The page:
Classic Remarks is a meme that poses questions each Friday about classic literature and asks participants to engage in ongoing discussions surrounding not only themes in the novels but also questions about canon formation, the “timelessness” of literature, and modes of interpretation.  The schedule for 2017 is available now, if you would like to participate. We look forward to seeing your responses!

You’ve been dropped into L. M. Montgomery’s Anne of Green Gables.

What do you do first?

Anne of Green Gables

Although I love the characters L.M. Montgomery creates in the Anne series, I am also enchanted by her portrayal of Prince Edward Island. I know that life on the Island may not have entirely been idyllic in the late 1800s/early 1900s.  (Anne’s chores are sometimes noticeably glossed over in the books, unless she’s having a mishap baking cakes or such.) However, Montgomery still makes the Island sound like one of the most beautiful places on earth, and if I were plunked directly into Anne of Green Gables, I would start exploring it.

Anne is enraptured by the red soil and the beautiful flowering trees when she first heads to Green Gables with Matthew, so I like I’d like to start there, traveling down the White Way of Delight. I’d move on to see all the beautiful places where Anne spends her girlhood, from the Lake of Shining  Waters to the Dryad’s Bubble to Lover’s Lane.  I think walking around Anne’s haunts would be a well-spent day.

If I had more time in Avonlea, I’d love to see what events were happening.  Entertainment in the past seems so much different than our own today.  (People really went to recitals to hear children recite great poems of literature?) However, it also sounds charming. I think I’d enjoy going to a school concert or a church picnic, or whatever was happening that week, and hopefully there would be delicious homemade desserts!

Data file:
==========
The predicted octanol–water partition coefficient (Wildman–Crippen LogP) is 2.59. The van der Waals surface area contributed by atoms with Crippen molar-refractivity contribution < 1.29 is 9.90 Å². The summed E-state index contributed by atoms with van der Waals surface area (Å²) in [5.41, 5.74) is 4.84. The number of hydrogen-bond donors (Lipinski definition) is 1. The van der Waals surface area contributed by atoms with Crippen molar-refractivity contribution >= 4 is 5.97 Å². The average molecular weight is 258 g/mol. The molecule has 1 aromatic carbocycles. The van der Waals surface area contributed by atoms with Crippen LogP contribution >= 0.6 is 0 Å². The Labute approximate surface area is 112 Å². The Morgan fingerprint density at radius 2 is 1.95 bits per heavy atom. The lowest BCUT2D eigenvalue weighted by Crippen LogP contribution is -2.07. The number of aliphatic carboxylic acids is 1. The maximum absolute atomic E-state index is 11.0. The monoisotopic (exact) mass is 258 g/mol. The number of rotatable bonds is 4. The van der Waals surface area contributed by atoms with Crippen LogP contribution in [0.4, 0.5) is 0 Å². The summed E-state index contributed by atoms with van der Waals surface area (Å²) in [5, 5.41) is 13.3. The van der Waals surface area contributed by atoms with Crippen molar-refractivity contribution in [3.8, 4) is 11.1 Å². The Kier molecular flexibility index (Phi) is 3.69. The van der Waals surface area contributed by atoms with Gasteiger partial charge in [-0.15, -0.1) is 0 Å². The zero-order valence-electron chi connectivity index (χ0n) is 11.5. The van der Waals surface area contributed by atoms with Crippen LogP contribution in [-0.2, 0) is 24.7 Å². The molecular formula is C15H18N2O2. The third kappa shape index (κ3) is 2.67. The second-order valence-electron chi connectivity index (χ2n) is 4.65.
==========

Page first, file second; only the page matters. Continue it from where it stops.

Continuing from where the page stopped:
If you are participating this week, please leave the link to your post in the comments.


Otter Loves Halloween! by Sam Garton

Halloween Books Banner

Otter Loves HalloweenINFORMATION

Goodreads: Otter Loves Halloween!
Series: I Am Otter
Source: Library
Published: July 21, 2015


In this delightful picture book by Sam Garton, Otter and Teddy prepare for Halloween–the best holiday ever!–by choosing the perfect pumpkin, decorating the house, and finding the scariest costumes possible. Unfortunately, Halloween becomes a little scarier than Otter wanted!  With some creativity, however, soon she and her friends are able to enjoy the festivities.

The story itself is fairly straightforward, the kind with a lesson for children (that possibly appeals more to the adults buying the books).  Things may seem scary, but you can find a way to confront your fears.  Solid enough.  But I’m reading, not for the lesson, but for Otter’s charming voice and Garton’s humorous illustrations.  Otter’s exuberance for life simply leaps off the page while the illustrations humorously moderate the story, showing Otter’s fear where she tries to play cool, her mishaps when she tries to play innocent.  The play of the narrative with the illustrations is sophisticated and fun, and something I’m sure children will enjoy, as well.

I also have to note that this holiday book is not one of those ones that you suspect the publisher rushed off to the market to make some quick cash off a familiar character in October.  The story stands on its own and the quality of the tale compares with the quality of the other Otter books.  Indeed, I would read this book all year long and not reserve it solely for Halloween–it’s that good.

Being invited to Otter’s home is always a rare treat and I hope that we continue to see much more of Otter and her friends over the years.  My dream is to see the Otter books become classics.

Krysta 64